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OpinionColumnistsMichael Dobie

Duplicity sculpted into an art form 

Immigration activists rally outside the Supreme Court as

Immigration activists rally outside the Supreme Court as the justices hear arguments over the Trump administration's plan to ask about citizenship on the 2020 census, in Washington.  Credit: AP/J. Scott Applewhite

The tale starts like a whodunit, with the estranged daughter rummaging through her deceased father’s house when she stumbles upon a plastic bag of computer hard drives and thumb drives containing secrets.

But there is no frisson of delight when the mystery is solved, just a dull anger that stirs as you realize you’ve been duped again.

The father in the story as told by The New York Times is Thomas Hofeller, the legendary Republican maestro of gerrymandering whose devil’s art in countless redistricting cases set in stone the GOP’s electoral dominance all over the country. And the information on his drives exposed the lie girding the Trump administration’s attempt to add a citizenship question to the 2020 Census.

It showed Hofeller had concluded that adding such a question would help Republicans by suppressing minority responses, allowing the party to draw district lines even more skewed against Democrats. And that he brought the idea to the Trump administration and lobbied for it. And that he wrote the justification for adding the question used by the Department of Justice — that it was needed to enforce the 1965 Voting Rights Act, when it actually was intended to disenfranchise voters.

Besides tossing a giant monkey wrench into the case before the Supreme Court, which is about to rule, Hofeller’s digital papers also confirmed what has become dreadfully obvious:

We live in duplicitous times.

To be fair, duplicity itself is not unprecedented. We’ve seen it at all levels of government for as long as there has been government, and in presidential administrations from Barack Obama’s Operation Fast and Furious scandal back through prior administrations of both parties. We’ve seen it in business, sports, the arts and, yes, journalism.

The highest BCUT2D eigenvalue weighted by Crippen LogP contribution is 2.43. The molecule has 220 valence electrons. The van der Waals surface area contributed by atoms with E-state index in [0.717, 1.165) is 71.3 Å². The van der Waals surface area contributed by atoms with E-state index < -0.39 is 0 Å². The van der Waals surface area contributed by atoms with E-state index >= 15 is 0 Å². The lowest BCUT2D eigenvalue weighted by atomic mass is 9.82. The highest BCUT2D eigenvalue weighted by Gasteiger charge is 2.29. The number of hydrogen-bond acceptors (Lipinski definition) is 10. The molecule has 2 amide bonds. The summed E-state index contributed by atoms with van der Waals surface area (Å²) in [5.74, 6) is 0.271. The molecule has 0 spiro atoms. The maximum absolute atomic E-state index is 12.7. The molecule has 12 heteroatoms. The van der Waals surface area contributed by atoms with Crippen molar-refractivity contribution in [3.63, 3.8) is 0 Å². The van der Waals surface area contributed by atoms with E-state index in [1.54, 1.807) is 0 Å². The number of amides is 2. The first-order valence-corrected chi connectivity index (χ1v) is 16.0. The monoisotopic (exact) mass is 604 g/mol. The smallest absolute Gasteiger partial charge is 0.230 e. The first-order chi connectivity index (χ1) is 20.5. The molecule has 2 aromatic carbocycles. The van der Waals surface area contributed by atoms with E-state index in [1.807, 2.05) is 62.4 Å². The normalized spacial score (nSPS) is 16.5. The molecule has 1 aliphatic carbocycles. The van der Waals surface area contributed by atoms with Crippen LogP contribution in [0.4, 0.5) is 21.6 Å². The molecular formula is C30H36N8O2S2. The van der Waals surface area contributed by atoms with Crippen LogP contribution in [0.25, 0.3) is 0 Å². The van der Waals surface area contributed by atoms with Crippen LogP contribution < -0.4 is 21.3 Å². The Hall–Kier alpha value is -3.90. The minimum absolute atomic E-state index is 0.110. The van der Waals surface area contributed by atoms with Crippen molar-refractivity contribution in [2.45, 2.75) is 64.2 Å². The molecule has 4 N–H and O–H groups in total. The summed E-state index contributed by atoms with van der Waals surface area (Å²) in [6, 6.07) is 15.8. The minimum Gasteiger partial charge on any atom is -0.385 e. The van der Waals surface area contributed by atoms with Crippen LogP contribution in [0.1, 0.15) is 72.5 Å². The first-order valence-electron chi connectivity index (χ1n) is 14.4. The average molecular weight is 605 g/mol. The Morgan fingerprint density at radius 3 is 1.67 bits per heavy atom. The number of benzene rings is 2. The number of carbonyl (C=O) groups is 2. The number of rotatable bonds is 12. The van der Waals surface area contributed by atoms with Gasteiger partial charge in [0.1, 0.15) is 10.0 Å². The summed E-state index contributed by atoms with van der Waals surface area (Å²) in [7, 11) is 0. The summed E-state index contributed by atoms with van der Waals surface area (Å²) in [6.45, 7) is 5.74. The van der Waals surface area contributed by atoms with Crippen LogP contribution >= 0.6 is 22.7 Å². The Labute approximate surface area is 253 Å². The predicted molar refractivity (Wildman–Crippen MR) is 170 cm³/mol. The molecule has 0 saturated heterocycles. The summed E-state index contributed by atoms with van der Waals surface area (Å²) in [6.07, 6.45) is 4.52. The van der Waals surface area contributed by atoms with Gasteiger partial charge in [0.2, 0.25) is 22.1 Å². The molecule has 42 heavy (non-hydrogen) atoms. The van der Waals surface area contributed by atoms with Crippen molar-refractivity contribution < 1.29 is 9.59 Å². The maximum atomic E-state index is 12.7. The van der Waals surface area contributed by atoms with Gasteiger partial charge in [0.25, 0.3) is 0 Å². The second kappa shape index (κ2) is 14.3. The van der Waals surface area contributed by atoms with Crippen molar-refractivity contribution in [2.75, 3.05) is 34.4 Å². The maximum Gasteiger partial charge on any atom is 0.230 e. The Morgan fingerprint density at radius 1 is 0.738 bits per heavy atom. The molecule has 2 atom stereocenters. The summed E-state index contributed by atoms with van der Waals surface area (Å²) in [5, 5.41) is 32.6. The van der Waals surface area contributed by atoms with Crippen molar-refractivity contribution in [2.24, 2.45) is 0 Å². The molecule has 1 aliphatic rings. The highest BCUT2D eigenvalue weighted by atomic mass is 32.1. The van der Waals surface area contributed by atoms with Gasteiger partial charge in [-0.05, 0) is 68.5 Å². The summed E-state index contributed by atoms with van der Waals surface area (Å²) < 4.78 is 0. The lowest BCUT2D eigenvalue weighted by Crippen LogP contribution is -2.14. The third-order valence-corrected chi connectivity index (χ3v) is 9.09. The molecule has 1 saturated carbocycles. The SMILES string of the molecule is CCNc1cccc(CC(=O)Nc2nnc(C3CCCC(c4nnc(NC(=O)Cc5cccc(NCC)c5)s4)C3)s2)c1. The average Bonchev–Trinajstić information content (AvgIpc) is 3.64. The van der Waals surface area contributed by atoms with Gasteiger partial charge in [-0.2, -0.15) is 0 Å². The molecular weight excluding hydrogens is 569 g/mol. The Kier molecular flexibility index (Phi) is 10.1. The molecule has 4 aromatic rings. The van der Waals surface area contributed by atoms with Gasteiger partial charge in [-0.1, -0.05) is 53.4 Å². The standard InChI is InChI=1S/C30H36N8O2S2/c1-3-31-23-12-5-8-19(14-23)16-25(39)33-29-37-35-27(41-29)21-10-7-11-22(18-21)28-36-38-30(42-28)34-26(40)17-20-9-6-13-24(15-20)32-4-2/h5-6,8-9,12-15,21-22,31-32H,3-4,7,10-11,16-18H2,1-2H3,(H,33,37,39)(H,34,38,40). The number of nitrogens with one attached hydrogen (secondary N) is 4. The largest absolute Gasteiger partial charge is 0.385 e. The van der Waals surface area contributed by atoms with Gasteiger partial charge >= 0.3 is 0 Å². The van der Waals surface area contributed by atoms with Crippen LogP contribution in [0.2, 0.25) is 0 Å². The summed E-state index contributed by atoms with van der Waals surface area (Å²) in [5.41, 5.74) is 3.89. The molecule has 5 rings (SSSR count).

What’s different now is the volume and velocity of duplicity. Deceit has become an M.O.

It starts with President Donald Trump, of course, who has passed the 10,000 mark in false or misleading claims, as tracked by The Washington Post. It continues with Attorney General William Barr, who has repeatedly mischaracterized and lied about Special Counsel Robert Mueller’s findings in the Russia investigation.

The Trump administration also is looking at changing how poverty is measured; it won’t reduce the number of poor people, but it will make it look like the administration has lifted more people out of poverty and allow it to kick more poor people off safety-net services like food stamps, Medicaid and Head Start. 

The Environmental Protection Agency is planning to tinker with the model that predicts how many people will die of pollution, so it can lessen that number on a stat sheet as it rolls back the Obama-era Clean Power Plan. As greenhouse gases rise, the administration will no longer report the long-term effects of climate change, only those projecting to 2040; end-of-century impacts will be far more dire, but you won’t hear about them from Trump’s staff.  

It’s not just our federal government. New York City Mayor Bill de Blasio’s administration tried to block the release of emails with outside advisers and public relations firms by referring to them as “agents of the city.” Factories in China hid the truth that they were using a banned ozone-destroying chemical.

Duplicity is bad on its own, and erodes one’s faith in government. Set in a digital world of fake videos and online misinformation and abetted by our own gullibility, it grows very worrisome. That’s how you get increases in anti-vaxxers and those who accept outrageous conspiracy theories. And how you get Texas Tech University researchers finding that videos on YouTube sparked a startling rise in the number of people who believe the world is flat, hundreds of years after that preposterousness was debunked. And how, maybe, you influence a presidential election.

Michael Dobie is a member of Newsday's editorial board.

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